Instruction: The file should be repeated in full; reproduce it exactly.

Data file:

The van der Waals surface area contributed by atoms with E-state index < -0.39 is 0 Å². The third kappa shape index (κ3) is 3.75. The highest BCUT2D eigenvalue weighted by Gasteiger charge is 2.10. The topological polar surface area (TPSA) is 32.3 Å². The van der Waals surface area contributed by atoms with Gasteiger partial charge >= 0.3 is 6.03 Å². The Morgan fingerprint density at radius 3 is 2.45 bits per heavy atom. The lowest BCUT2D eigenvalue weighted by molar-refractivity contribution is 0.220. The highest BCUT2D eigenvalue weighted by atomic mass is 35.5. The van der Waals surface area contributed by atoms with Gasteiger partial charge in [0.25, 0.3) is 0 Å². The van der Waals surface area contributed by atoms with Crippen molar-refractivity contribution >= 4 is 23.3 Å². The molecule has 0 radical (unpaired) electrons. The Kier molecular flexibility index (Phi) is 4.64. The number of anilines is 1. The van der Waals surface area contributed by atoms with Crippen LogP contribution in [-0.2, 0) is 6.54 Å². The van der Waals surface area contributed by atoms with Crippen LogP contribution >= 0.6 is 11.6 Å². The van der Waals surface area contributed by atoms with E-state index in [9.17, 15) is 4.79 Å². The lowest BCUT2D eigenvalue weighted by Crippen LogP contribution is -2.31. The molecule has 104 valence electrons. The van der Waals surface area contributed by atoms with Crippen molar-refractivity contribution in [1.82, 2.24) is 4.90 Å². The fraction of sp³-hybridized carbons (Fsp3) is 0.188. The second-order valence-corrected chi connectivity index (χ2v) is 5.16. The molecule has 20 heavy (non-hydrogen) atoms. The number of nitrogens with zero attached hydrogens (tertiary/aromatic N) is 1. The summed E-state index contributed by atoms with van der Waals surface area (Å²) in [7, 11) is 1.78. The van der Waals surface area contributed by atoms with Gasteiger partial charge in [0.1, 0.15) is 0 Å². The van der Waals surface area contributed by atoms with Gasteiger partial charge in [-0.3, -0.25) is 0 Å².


The van der Waals surface area contributed by atoms with E-state index < -0.39 is 0 Å². The third kappa shape index (κ3) is 3.75. The highest BCUT2D eigenvalue weighted by Gasteiger charge is 2.10. The topological polar surface area (TPSA) is 32.3 Å². The van der Waals surface area contributed by atoms with Gasteiger partial charge >= 0.3 is 6.03 Å². The Morgan fingerprint density at radius 3 is 2.45 bits per heavy atom. The lowest BCUT2D eigenvalue weighted by molar-refractivity contribution is 0.220. The highest BCUT2D eigenvalue weighted by atomic mass is 35.5. The van der Waals surface area contributed by atoms with Gasteiger partial charge in [0.25, 0.3) is 0 Å². The van der Waals surface area contributed by atoms with Crippen molar-refractivity contribution >= 4 is 23.3 Å². The molecule has 0 radical (unpaired) electrons. The Kier molecular flexibility index (Phi) is 4.64. The number of anilines is 1. The van der Waals surface area contributed by atoms with Crippen LogP contribution in [-0.2, 0) is 6.54 Å². The van der Waals surface area contributed by atoms with Crippen LogP contribution >= 0.6 is 11.6 Å². The van der Waals surface area contributed by atoms with E-state index in [9.17, 15) is 4.79 Å². The lowest BCUT2D eigenvalue weighted by Crippen LogP contribution is -2.31. The molecule has 104 valence electrons. The van der Waals surface area contributed by atoms with Crippen molar-refractivity contribution in [1.82, 2.24) is 4.90 Å². The fraction of sp³-hybridized carbons (Fsp3) is 0.188. The second-order valence-corrected chi connectivity index (χ2v) is 5.16. The molecule has 20 heavy (non-hydrogen) atoms. The number of nitrogens with zero attached hydrogens (tertiary/aromatic N) is 1. The summed E-state index contributed by atoms with van der Waals surface area (Å²) in [7, 11) is 1.78. The van der Waals surface area contributed by atoms with Gasteiger partial charge in [0.1, 0.15) is 0 Å². The van der Waals surface area contributed by atoms with Gasteiger partial charge in [-0.3, -0.25) is 0 Å².